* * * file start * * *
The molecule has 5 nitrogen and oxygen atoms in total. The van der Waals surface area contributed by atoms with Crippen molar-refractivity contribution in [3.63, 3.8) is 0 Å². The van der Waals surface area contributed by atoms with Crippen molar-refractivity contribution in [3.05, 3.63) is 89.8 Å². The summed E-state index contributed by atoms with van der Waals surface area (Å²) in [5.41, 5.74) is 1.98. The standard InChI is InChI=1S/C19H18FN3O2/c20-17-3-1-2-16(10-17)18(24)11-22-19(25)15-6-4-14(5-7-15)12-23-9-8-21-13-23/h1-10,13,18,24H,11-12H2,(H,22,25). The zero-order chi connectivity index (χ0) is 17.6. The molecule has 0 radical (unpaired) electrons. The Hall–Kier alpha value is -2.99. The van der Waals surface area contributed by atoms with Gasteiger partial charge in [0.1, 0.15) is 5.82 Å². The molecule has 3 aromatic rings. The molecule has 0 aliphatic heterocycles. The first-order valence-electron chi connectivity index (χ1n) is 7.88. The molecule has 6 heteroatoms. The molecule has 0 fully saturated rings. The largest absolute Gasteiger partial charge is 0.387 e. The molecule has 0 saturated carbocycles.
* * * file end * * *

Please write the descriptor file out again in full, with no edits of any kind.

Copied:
The molecule has 5 nitrogen and oxygen atoms in total. The van der Waals surface area contributed by atoms with Crippen molar-refractivity contribution in [3.63, 3.8) is 0 Å². The van der Waals surface area contributed by atoms with Crippen molar-refractivity contribution in [3.05, 3.63) is 89.8 Å². The summed E-state index contributed by atoms with van der Waals surface area (Å²) in [5.41, 5.74) is 1.98. The standard InChI is InChI=1S/C19H18FN3O2/c20-17-3-1-2-16(10-17)18(24)11-22-19(25)15-6-4-14(5-7-15)12-23-9-8-21-13-23/h1-10,13,18,24H,11-12H2,(H,22,25). The zero-order chi connectivity index (χ0) is 17.6. The molecule has 0 radical (unpaired) electrons. The Hall–Kier alpha value is -2.99. The van der Waals surface area contributed by atoms with Gasteiger partial charge in [0.1, 0.15) is 5.82 Å². The molecule has 3 aromatic rings. The molecule has 0 aliphatic heterocycles. The first-order valence-electron chi connectivity index (χ1n) is 7.88. The molecule has 6 heteroatoms. The molecule has 0 fully saturated rings. The largest absolute Gasteiger partial charge is 0.387 e. The molecule has 0 saturated carbocycles.